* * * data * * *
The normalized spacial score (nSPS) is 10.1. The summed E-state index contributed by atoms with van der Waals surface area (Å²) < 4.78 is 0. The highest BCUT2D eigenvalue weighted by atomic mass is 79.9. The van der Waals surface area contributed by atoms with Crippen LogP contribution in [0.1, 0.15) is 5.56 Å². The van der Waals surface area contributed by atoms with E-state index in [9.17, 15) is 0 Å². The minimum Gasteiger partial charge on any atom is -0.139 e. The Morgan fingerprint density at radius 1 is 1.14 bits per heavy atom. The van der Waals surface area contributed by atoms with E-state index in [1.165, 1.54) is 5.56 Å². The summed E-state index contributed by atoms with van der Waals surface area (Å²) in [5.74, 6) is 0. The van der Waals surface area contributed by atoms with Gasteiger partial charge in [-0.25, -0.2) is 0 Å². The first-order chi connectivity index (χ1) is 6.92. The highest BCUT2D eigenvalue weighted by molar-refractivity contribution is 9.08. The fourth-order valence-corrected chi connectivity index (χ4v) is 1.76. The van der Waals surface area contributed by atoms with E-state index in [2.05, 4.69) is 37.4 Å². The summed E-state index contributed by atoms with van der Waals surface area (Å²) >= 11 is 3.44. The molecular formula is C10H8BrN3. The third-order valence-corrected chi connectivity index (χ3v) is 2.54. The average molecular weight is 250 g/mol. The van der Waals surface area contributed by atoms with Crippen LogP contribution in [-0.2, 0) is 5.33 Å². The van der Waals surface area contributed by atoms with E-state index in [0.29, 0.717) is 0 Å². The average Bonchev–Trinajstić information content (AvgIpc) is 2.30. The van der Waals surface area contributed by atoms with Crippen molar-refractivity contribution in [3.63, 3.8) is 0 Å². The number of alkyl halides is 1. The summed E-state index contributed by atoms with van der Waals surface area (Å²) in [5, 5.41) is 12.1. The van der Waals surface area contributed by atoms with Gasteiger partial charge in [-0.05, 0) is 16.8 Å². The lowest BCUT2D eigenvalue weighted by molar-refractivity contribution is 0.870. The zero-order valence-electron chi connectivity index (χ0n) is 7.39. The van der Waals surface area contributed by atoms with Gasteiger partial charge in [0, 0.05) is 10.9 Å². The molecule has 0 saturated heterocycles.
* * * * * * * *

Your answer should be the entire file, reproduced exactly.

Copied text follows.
The normalized spacial score (nSPS) is 10.1. The summed E-state index contributed by atoms with van der Waals surface area (Å²) < 4.78 is 0. The highest BCUT2D eigenvalue weighted by atomic mass is 79.9. The van der Waals surface area contributed by atoms with Crippen LogP contribution in [0.1, 0.15) is 5.56 Å². The van der Waals surface area contributed by atoms with E-state index in [9.17, 15) is 0 Å². The minimum Gasteiger partial charge on any atom is -0.139 e. The Morgan fingerprint density at radius 1 is 1.14 bits per heavy atom. The van der Waals surface area contributed by atoms with E-state index in [1.165, 1.54) is 5.56 Å². The summed E-state index contributed by atoms with van der Waals surface area (Å²) in [5.74, 6) is 0. The van der Waals surface area contributed by atoms with Gasteiger partial charge in [-0.25, -0.2) is 0 Å². The first-order chi connectivity index (χ1) is 6.92. The highest BCUT2D eigenvalue weighted by molar-refractivity contribution is 9.08. The fourth-order valence-corrected chi connectivity index (χ4v) is 1.76. The van der Waals surface area contributed by atoms with E-state index in [2.05, 4.69) is 37.4 Å². The summed E-state index contributed by atoms with van der Waals surface area (Å²) >= 11 is 3.44. The molecular formula is C10H8BrN3. The third-order valence-corrected chi connectivity index (χ3v) is 2.54. The average molecular weight is 250 g/mol. The van der Waals surface area contributed by atoms with Crippen LogP contribution in [-0.2, 0) is 5.33 Å². The van der Waals surface area contributed by atoms with E-state index in [0.29, 0.717) is 0 Å². The average Bonchev–Trinajstić information content (AvgIpc) is 2.30. The van der Waals surface area contributed by atoms with Crippen molar-refractivity contribution in [3.63, 3.8) is 0 Å². The number of alkyl halides is 1. The summed E-state index contributed by atoms with van der Waals surface area (Å²) in [5, 5.41) is 12.1. The van der Waals surface area contributed by atoms with Gasteiger partial charge in [-0.05, 0) is 16.8 Å². The lowest BCUT2D eigenvalue weighted by molar-refractivity contribution is 0.870. The zero-order valence-electron chi connectivity index (χ0n) is 7.39. The van der Waals surface area contributed by atoms with Gasteiger partial charge in [0, 0.05) is 10.9 Å². The molecule has 0 saturated heterocycles.